- The seeping, encroaching tide of ‘walk-throughs’ uncovered sides of me I didn’t know existed: anxiety and depression. It happened slowly, and then the amount of quick ‘drive-by’ observations with little or no useful feedback or discussion left me without oxygen. I was a drowning fish in a cracked fishbowl.
- During that time, somehow I managed to create great units, get my National Boards, and create long-lasting relationships and supports for many students, students who are young men and women today, and I value being allowed to continue to support them.
- Layered and positive, I began multiple personal professional pathways, mainly including the Puget Sound Writing Project. I am ready for the next steps with this, not as a student but as a mentor, and have been ready for quite some time. Not sure what others see, though, but I am concerned it’s not the same image of my skills I have.
- This anxiety and depression hit its zenith with mishandling of the teacher evaluation system, and loss of colleagues/mentors. The judgment and unsafe professional conditions grew, and went unchecked. But now it’s much, much better. Integrity is back. I learned a lot from last year, including that I myself can cause anxiety in others.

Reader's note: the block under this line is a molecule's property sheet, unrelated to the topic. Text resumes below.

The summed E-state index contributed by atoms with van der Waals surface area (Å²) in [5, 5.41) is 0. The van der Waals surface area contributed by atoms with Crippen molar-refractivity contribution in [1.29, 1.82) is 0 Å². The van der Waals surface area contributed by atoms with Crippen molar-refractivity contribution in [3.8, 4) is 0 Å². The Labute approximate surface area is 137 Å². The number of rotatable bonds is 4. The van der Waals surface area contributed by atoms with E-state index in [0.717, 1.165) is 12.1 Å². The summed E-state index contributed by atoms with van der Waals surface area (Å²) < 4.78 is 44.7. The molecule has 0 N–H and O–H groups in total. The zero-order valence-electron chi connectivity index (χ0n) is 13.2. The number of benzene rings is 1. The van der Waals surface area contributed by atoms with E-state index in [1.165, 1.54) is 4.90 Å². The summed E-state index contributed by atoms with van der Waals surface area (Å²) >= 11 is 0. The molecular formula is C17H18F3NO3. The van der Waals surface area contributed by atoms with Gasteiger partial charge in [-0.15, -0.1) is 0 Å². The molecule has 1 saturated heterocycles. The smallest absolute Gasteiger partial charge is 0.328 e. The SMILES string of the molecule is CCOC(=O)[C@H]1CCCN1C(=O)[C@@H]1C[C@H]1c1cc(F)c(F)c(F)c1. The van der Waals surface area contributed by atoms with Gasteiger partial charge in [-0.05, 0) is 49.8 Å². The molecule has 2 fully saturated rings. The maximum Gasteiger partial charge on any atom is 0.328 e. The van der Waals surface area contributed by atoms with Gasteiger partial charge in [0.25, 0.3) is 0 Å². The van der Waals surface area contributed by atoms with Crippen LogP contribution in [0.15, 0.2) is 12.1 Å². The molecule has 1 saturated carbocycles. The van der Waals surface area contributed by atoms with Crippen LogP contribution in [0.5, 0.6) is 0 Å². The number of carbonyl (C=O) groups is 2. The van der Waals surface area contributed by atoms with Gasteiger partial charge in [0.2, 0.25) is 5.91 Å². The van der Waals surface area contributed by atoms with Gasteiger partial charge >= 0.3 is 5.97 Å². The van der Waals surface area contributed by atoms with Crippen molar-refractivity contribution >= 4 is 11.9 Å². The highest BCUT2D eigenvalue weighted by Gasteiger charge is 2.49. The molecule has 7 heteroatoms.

- The tide has changed, and now there’s responsive, collaborative, respectful leadership, but moreover, the understanding that we’re flawed human beings. And some of those flaws can be tempered into strengths.
For both established and newer teachers, I strongly recommend blogging. Memories are tricky things, and writing/reflecting activates learning and growth.
From Brain Bugs: Cognitive Flaws that Shape Our Lives
“One type of memory error that we make — a memory bug — is really a product of the fact that in human memory, there’s no distinction between storage and retrieval. So when a computer writes something down, it has one laser that’s used to store the memory and another laser to retrieve the memory, and those are very distinct processes. In human memory, the distinction between storage and retrieval is not very clear, and this can have very dramatic consequences. … The act of retrieving a memory can affect the storage.”
Perhaps in teaching and mentorship, there is only one golden rule (that’s not the actual golden rule):
This applies to ourselves, too: it’s okay to promote good teaching but not for its own sake: promote what your students are doing/learning, and reflect on what could be improved. I write copious notes on units, both created and in production, because there is also something to add, take away, revise and alter. Take criticism for what it’s worth: see when it might be personal versus objective. Attune hearing. The best conversations I have are when I offer both a positive/negative from a moment of instruction, and present a dilemma, and I trust the colleague(s) to help me brainstorm.
As Orlin says,
It’s no easy task for teachers. But I think we owe it, to ourselves if to no one else, to tell the most honest stories that we can. I’ll only advance as a teacher, and offer something of value to those around me, if I’m able to say what I do.